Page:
Popular culture reflects that. “Take ‘true love’: earlier, it would be portrayed as a romantic ideal, but these days you get to see that in real relationships there has to be constant engagement — not entanglement — and yet you have to give your partner space.” Space as a construct between a couple used to be an alien concept — on screen. “Not anymore.”
Consequently, we relate to moral ambivalence. “We root for the villainous protagonist in Breaking Bad. We cannot relate to the likes of Hardy Boys and Nancy Drew — we need ambiguity to put characters in context.” When a crime show has a ‘damaged’ detective with dark secrets, it humanises him (or her). “The character has flaws, failings, problems… in fact, the ‘villain’ could, at some point, turn around and tell him/her, ‘Hey, you are just like me’, and we wouldn’t bat an eyelid.” He says he’s been watching the new series on serial killer Charles Sobhraj, and it’s incredible how his character — which is supposed to be ridden with moral turpitude — “is humanised and you end up relating to him”.
During lockdown, people — the consumers — stayed indoors for the most part, watching a lot of television. Obviously, they gravitated towards shows with equivocacy. Advocates of “wholesome viewing” could well ask why “dark matter” is finding its way onto “entertainment” platforms. “With streaming, there has been a democratisation of content in the real world,” points out Mayank. “Video-on-demand networks are open to experimentation, even if it’s for a small target group.” Conventional feel-food is making way for edginess because there are takers.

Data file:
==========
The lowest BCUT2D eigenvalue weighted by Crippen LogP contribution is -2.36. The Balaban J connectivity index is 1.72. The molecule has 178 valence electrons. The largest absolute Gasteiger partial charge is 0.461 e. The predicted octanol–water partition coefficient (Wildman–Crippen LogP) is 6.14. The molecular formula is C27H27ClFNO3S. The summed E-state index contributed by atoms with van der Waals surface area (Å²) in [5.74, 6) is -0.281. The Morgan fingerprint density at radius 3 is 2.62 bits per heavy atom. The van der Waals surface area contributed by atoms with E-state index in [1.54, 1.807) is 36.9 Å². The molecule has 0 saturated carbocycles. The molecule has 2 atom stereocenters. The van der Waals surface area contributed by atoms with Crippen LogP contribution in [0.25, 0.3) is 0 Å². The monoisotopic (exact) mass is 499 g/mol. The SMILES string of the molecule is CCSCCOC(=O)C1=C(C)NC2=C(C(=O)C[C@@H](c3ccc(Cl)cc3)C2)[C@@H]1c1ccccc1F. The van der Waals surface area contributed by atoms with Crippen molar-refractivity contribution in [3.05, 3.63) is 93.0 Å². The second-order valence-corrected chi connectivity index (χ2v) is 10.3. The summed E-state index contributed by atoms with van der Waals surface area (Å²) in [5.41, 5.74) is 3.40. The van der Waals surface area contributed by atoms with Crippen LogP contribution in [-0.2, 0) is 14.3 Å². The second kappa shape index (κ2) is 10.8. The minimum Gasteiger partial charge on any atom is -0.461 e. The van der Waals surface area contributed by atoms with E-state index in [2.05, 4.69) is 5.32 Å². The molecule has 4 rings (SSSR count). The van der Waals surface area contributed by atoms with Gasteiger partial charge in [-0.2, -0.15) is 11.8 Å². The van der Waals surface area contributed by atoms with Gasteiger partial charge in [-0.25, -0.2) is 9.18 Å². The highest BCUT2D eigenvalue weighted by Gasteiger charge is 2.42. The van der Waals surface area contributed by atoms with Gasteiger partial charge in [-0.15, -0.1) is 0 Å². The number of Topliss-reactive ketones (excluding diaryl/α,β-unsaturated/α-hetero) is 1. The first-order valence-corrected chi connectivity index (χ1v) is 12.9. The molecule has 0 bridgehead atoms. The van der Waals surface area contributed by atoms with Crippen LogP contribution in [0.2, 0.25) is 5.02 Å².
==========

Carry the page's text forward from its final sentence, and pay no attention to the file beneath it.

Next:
Women have a lot of agency in these shows, he adds, since myriad feminist themes are being brought out: they may be violent in format, but they get conversations going in areas that were always glossed over earlier. “I’d say it’s been an era of empowerment for viewers.”
‘This train wreck will never personally affect us’
“We are generally intrigued by crime that is convoluted,” says Maria Waqar, US-based scholar of gender and politics. She recently started rewatching Breaking Bad, and admits she’s “hooked” all over again. But for a very different reason than Mayank’s. According to Maria, there’s a certain comfort in watching complex crime stories unfold behind the screen, from the safety of your home. “Given that the pandemic, with its apocalyptic overtones, made people feel insecure and unsafe, they binged on thrillers showcasing deviant crimes. Amid so much uncertainty and distress, it may be psychologically comforting to know that this ‘trainwreck’ will never personally affect them.”
In a way, she echoes a snatch from Kathryn VanArendonk’s vulture.com gripping exposition: “Turning crime on and off feels powerful and soothing. It is a way to see the darkest parts of humanity while also being assured of your own safety. Because when you watch crime on TV, you’re not out there being murdered or robbed or violated by some terrifying, unknowable evil. You’re at home, on your sofa, sitting in front of your television.”
But, here too, there are nuances — at times, complex, gritty ones.
Whatever you experience through your senses reflects in your nervous system, explains Sarah El Nabulsi, clinical psychologist at Cambridge Medical Centre, Dubai Healthcare City. “You watch something anxiety-provoking and dark, your physiology reacts to this. For sure, we do have filters and we know we are only watching it” but there is an injection of heightened cortisol levels. “More and more people are consuming dark content on streaming services, these shows are highly addictive, they are designed to be highly addictive, they are played back to back, very seamlessly, and before you know it, you’ve been watching for many hours.”
But that’s really the last thing you want to do, “increase your consumption of such content because we are much more vulnerable when we are anxious, so our bodies and minds will be much more primed and more deeply influenced”. The imagery and storytelling impact our views. “It will, of course, not happen from watching one episode every few days, but whatever we overexpose ourselves to end up playing a role in forming our worldview even if we are not conscious of it.”